God and Stephen Hawking

Whose Design Is It Anyway?

John C. Lennox, Lion Hudson, 2011


p 14 "Has the Grand Master of Physics checkmated the Grand Designer of the Universe?"

In his intro he comments about all the best-seller books about God, from Collins' Language of God to Dawkins' God Delusion.

Comments that Collins (a believer) at the helm of NIH was preceded by Watson (an atheist). There is a mix of believers and unbelievers in the current dialog. Also notes Kepler and the company of great physicists that were believers.

p 14 Ends intro with "It certainly is a grandiose claim to have banished God. .. With such a lot at stake we surely need to ask Hawking to produce evidence to establish his claim. Do his arguments really stand up to close scrutiny? I think we have a right to know.

But we shall never know unless we look and see.

So, let us do just that .."

The short little book is extremely well-written in my view. It is clear, bold, articulate, and exhibits the touch of humor that you become accustomed to with Lennox. He is straightforward in skewering the contradictions and sophomoric philosophy that characterize "The Grand Design". Great quotes to make use of others' thinking. A very bold chapter in defense of the resurrection, which he puts on the point in the discussion of miracles.

1. The Big Questions

p 15 Pays tribute to Hawking's legitimate fame and notes that "A Brief History of Time" left the existence of a Divine Creator tantalizingly open. But in "The Grand Design" he directly challenges belief in the divine creation of the universe with statements like "because there is a law such as gravity, the universe can and will create itself out of nothing" and "Spontaneous creation is the reason why there is something rather than nothing, why the universe exists, why we exist. It is not necessary to invoke God to light the blue touch paper and set the universe going."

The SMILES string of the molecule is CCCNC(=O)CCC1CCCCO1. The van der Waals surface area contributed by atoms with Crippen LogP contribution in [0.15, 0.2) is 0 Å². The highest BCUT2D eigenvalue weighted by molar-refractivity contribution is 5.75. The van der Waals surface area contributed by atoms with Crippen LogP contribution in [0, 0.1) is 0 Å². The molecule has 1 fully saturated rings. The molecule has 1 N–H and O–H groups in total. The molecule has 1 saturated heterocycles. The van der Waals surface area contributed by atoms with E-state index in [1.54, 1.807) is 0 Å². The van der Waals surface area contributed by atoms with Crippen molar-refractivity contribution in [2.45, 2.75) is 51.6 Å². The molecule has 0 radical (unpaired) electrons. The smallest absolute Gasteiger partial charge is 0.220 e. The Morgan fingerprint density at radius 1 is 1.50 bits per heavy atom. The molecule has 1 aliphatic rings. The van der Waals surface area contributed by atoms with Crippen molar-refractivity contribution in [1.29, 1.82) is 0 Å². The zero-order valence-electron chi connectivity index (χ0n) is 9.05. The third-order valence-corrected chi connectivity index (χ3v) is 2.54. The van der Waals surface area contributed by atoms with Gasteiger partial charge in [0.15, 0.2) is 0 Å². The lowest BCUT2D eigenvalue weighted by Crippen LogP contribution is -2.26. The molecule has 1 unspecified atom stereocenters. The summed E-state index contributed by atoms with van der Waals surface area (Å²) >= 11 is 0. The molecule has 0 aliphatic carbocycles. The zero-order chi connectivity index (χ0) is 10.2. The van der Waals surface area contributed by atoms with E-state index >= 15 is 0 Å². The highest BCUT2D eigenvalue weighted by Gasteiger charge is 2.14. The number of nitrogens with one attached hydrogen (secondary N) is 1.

p 17 "The Grand Design opens with a list of the big questions .." Those statements "excite the imagination with the anticipation of hearing a world-class scientist give his insights on some of the profoundest questions of metaphysics." "If that is what we expect we are in for a shock; for in his very next words, Hawking dismisses philosophy." He refers to the "philosophy is dead" statement on page 5 of The Grand Design

p 18 Lennox contrasts Hawking's or, I sort of assume, Mlodinow's stupidity with a statement by Einstein in a letter to Thornton where he bemoans the kind of prejudices that arise from an unawareness of philosophy.

p 19 You could hardly say that Lennox minces words in his condemnation of this craziness on the part of Hawking and Mlodinow:
"For any scientist, let alone a science superstar, to disparage philosophy on the one hand, and then at once to adopt a self-contradictory philosophical stance on the other, is not the wisest thing to do - especially at the beginning of a book that is designed to be convincing."

p 19 Cites Medawar for another statement long before Hawking's book that might have warned him against such a stance.

p 20 Cites Collins from "The Language of God" Also Einstein from Jammer's work about the inability to get a moral base from science. Also brings in Feynman's voice against science-derived ethics.

p 22 Points out that after saying "philosophy is dead", Hawking immediately poses the most profound philosophical questions and says "We shall attempt to answer them in this book."

p 22 In a section titled "An inadequate view of God" he gives, as always, an excellent response to the old "God of the gaps" framework in which Hawking cites the ignorance of many gods, gives Greeks credit for disposing of them and paving the way for modern science. As he does in God's Undertaker, he carefully notes the Bible's prior role in "dedeifying" nature.

p 28 "Hawking is surely not expecting us to fall for the common trick of rubbishing religion by rubbishing primitive concepts of God or the gods." Does charge Hawking with confusing God with the gods, and "that leads him to a completely inadequate view of God, as a God of the Gaps who can be displaced by scientific advance."

2. God or the laws of nature?

p 29 Goes back to Hawking's statement "because there is a law such as gravity, the universe can and will create itself out of nothing" Again chides him for the "philosophy is dead" remark, and proceeds to show how silly this "nothing" is. He has presumed a law, so a law is not "nothing".

p 30 Hawking's allusion to quantum fluctuations - not nothing, negative energy and positive energy adding to zero -- not nothing.